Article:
Explore UAB

UAB in Antarctica

Taking organic chemistry as an undergraduate almost finished my career in biology before it ever started. So, it’s ironic that I am now part of a project that involves both biology and chemistry. Fortunately, I have discovered that the “hands-on” chemistry in this project is remarkably like doing your laundry!

Both Maggie and Sabrina already talked about the part of our project that involves looking for compounds produced by algae, sponges, and tunicates (see “Bags of Water and Cactus Sponge” and “All Inclusive Amphipod Hotels”). These compounds prevent the organisms from being eaten by most (but not all!) small gastropods and crustaceans, and allow them to successfully grow and reproduce in the ocean.

But how do we look for defensive compounds in plants and animals? Well, that’s where Andrew – and the chemistry – come in. Andrew Shilling (pictured below on the left) is a Ph.D. candidate in the laboratory of Dr. Bill Baker (a co-principal investigator on this project; pictured on the right) at the University of South Florida. Andrew has a unique background in both biology and chemistry, which allows him to look at our project from multiple angles. In his own words, “Chemistry is cool because it’s biology on a much smaller scale…and this allows you to see the intricacies of the system you’re studying.”


Let me introduce you the steps it takes to look for defensive compounds. Remember the last time that you dumped coffee all over your nice, white shirt? The entire process of extracting chemicals from plants and animals could be compared to getting that dark stain out of your laundry.


First, Andrew adds the alga (in the picture below he has the alga Plocamium, but it could be any plant or animal) to a small jar containing a solvent, which extracts the defensive compounds from the alga. It’s like adding detergent to your clothes in the laundry, which dissolves and takes the stains out of your clothes. Then, Andrew and Michelle mash up the alga in the solvent to expose more of the algal tissue to the solvent, just like you would rub detergent or stain remover into the stain on your shirt.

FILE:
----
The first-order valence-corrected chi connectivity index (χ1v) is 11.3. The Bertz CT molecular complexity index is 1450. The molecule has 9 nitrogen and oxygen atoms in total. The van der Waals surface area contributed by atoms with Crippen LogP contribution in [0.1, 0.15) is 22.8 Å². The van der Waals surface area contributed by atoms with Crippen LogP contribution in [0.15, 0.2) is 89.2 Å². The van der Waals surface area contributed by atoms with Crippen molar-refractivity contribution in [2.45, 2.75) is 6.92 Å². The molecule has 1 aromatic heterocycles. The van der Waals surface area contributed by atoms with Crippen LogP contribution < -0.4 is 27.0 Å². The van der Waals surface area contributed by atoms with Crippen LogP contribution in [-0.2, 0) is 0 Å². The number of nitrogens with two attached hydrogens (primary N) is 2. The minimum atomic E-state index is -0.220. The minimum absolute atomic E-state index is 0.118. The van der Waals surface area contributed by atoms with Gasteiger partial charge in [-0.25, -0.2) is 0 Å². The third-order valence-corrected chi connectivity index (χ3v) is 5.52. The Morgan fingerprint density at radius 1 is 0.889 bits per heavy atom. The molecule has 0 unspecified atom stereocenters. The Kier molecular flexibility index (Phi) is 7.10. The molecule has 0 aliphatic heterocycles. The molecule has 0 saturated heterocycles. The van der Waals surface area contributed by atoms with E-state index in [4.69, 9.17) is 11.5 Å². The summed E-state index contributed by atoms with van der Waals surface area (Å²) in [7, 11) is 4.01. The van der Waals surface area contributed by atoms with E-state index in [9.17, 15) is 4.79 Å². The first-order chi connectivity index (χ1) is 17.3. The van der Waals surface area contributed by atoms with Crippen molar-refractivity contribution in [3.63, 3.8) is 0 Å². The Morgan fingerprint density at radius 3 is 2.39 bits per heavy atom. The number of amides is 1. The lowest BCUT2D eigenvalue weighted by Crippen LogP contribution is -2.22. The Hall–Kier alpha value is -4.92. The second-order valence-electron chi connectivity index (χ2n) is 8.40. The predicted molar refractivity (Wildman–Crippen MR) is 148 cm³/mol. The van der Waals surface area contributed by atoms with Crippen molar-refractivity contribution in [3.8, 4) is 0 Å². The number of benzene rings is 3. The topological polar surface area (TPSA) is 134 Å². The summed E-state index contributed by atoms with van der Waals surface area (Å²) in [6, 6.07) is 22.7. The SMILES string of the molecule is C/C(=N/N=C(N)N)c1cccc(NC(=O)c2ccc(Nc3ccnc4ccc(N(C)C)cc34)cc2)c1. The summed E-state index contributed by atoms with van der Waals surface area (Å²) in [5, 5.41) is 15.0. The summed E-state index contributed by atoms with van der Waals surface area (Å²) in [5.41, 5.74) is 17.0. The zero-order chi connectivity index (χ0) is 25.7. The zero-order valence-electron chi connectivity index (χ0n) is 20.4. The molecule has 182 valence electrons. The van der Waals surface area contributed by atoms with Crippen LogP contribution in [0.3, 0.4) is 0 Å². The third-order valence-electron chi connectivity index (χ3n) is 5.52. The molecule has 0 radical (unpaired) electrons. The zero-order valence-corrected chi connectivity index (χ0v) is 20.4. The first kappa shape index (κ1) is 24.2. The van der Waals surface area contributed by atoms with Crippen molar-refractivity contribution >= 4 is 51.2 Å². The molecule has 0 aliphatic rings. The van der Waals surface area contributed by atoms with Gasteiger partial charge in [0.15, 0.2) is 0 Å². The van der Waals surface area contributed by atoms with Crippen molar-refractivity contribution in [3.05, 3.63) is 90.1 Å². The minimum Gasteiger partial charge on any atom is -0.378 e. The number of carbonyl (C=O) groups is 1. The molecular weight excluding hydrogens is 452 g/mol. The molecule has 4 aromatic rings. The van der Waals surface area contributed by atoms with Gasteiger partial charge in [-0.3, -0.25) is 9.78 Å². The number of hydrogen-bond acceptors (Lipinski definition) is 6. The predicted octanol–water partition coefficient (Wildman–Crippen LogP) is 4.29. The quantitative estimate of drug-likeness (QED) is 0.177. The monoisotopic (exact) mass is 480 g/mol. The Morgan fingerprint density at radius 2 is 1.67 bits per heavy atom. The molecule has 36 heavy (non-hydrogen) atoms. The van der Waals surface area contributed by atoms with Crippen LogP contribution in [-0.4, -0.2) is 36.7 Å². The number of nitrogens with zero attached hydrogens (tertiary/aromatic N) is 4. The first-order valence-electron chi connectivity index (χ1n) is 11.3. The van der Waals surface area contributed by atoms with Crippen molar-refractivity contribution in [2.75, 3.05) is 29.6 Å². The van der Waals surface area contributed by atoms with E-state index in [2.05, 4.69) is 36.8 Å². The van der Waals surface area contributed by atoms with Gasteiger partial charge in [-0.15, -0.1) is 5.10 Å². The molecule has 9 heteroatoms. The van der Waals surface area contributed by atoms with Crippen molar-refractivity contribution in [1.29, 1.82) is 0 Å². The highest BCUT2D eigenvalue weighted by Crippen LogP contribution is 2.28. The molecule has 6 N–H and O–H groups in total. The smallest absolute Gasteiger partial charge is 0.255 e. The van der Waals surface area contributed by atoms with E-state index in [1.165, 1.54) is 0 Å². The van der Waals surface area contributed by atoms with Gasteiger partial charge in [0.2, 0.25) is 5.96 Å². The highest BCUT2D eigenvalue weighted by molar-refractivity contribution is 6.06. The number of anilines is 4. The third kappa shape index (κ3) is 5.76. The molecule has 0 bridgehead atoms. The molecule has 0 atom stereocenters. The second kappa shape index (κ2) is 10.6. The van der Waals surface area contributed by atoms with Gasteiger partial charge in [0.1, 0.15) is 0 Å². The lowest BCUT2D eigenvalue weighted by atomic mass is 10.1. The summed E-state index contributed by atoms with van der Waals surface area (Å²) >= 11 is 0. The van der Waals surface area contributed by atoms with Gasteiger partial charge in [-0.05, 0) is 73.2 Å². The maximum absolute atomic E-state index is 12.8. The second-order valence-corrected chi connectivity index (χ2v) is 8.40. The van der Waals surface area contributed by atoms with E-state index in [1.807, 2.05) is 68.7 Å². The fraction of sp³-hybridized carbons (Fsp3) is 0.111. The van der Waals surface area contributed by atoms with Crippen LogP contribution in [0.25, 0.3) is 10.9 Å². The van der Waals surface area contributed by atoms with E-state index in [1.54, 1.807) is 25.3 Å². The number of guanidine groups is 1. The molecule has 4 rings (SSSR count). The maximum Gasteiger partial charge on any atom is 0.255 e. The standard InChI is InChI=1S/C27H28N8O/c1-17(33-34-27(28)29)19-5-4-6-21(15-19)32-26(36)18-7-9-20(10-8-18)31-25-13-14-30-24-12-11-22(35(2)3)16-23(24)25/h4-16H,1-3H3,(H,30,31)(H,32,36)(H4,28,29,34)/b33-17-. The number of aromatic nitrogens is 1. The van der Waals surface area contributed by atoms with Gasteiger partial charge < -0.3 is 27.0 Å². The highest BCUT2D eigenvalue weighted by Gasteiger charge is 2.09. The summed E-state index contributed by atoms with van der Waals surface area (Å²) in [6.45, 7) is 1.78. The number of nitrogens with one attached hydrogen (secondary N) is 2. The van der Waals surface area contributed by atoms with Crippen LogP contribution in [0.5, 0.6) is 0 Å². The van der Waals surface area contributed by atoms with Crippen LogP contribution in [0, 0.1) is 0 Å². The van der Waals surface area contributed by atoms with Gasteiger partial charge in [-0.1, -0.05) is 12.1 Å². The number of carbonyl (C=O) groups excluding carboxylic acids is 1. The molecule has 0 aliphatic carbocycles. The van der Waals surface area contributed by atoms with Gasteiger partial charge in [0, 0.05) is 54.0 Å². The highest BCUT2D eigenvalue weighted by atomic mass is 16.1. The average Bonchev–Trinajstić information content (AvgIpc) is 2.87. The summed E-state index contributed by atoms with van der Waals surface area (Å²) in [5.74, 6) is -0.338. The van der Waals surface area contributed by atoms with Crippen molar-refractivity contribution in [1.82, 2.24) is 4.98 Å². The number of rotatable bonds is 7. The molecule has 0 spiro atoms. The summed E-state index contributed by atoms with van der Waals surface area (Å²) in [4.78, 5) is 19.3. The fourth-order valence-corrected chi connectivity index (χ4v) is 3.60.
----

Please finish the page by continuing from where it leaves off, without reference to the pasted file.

After letting the alga/solvent mixture sit for 24 hours, they take the solvent (which now has all the chemicals from the alga), throw away the alga, and run the solvent through a large, white machine called a gas chromatograph (the top of the machine is visible in the picture below). The gas chromatograph produces a picture showing the compounds from the algae that were suspended in the solvent.


On Andrew’s computer screen below, you can see the pictures from two pieces of alga (and here’s where the laundry analogy ends). Each blue peak represents a defensive compound in the solvent. Both pieces of alga (one’s on the top of the computer screen and the other is on the bottom) have three relatively tall peaks (or compounds). But, even though the two pieces are from the same species of algae, the pattern of the peaks (types of compounds) are different. It’s amazing! One algal species can produce multiple sets of compounds, or what we call multiple chemotypes. So far, Andrew and our group have discovered 12 chemotypes in just one algal species!


But, why would one algal species produce multiple combinations of compounds? We don’t know! Our group has many ideas. Multiple chemogroups could allow algae to grow in new areas of the ocean, where light, depth, and predators vary. That’s the question we are trying to answer this season. But in the meantime, this chemistry is loads and loads of fun!